So, this might seem a bit of a daft name for a soup, but hear me out! Ujjayi is a Sanskrit term that translates as “victorious”, and is the type of breath used in most yoga practices. Using Ujjayi fires up the blood flow, centres the mind and calms the nervous system. It grounds you. And, well, I think this soup does too.
Earthy legumes and root veg are comforting without being heavy in the body. Simmering them steadily means they soak up the lovely warming thai flavours here, and become easier to digest. A crunchy red pepper and some kale (ah, kale!) add texture, and your daily doses of vitamins C and K (which are essential in the body’s healing processes).
Very victorious. And it’s simple, so: easy win!
2 tablespoons coconut oil
1 large onion, chopped
1 stick celery, chopped
2 medium sweet potatoes or 1 small-medium butternut squash (or a
combination of the two), peeled and diced
2 tablespoons red Thai curry paste
1 litre vegetable stock (home-made or use a stock cube)
1 x tin chickpeas (in water only), drained and rinsed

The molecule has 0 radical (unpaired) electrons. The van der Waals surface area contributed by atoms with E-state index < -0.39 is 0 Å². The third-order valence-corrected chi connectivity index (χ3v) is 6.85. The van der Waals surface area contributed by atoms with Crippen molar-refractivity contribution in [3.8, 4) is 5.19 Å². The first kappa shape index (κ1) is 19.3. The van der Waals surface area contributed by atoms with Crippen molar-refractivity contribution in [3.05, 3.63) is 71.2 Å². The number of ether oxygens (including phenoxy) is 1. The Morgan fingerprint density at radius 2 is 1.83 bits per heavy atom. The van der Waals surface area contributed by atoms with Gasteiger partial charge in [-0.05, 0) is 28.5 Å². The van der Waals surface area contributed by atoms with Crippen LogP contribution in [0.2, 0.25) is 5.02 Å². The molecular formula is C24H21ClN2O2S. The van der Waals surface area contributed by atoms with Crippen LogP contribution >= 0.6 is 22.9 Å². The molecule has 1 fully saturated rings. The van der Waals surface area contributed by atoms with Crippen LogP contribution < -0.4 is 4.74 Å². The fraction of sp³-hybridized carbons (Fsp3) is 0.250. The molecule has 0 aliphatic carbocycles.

1 x tin butterbeans (in water only), drained and rinsed
1 small red pepper, chopped into small pieces
3-4 handfuls of kale, spinach, or other leafy greens
1. Melt the coconut oil in a large, heavy-bottomed saucepan. Add the onion and celery and sauté gently until translucent.
2. Add the sweet potatoes/butternut squash and the curry paste, stirring to distribute the paste evenly over the vegetables.
3. Once well mixed, add the vegetable stock chickpeas and butterbeans and bring everything to a rolling simmer for 10-15 minutes.
4. Once the potatoes have softened, add the red pepper and greens and simmer for a further 5-10 minutes.
5. If you’re not in a hurry to eat, leave the soup to simmer very gently for a while longer, to allow the flavours to develop. If you’re starving, dig right in!
This recipe is vegan (just watch your thai curry paste; some contain anchovy extract or similar), but switching the beans for some cooked chicken or prawns (add them right at the end, with the pepper and greens) turns it into an easy Paleo/ Whole 30 meal instead (again, watch curry pastes and stock cubes for added sugars, flours etc).
As a singer, yoga teacher and lover of all things tasty, I’m constantly reviewing my connection with my body – and, by extension, the food I eat. I got into cooking in my early teens, when creating the perfect brownie was the biggest life problem I faced. Now, after digestive problems, sugar crashes and migraines have led me to a largely sugar-,grain-, and dairy-free existence, my love of cooking is driven by the search for food that is satisfying and nourishing. And just so you know, I consider eating almond butter from the jar (daily) both satisfying and nourishing…”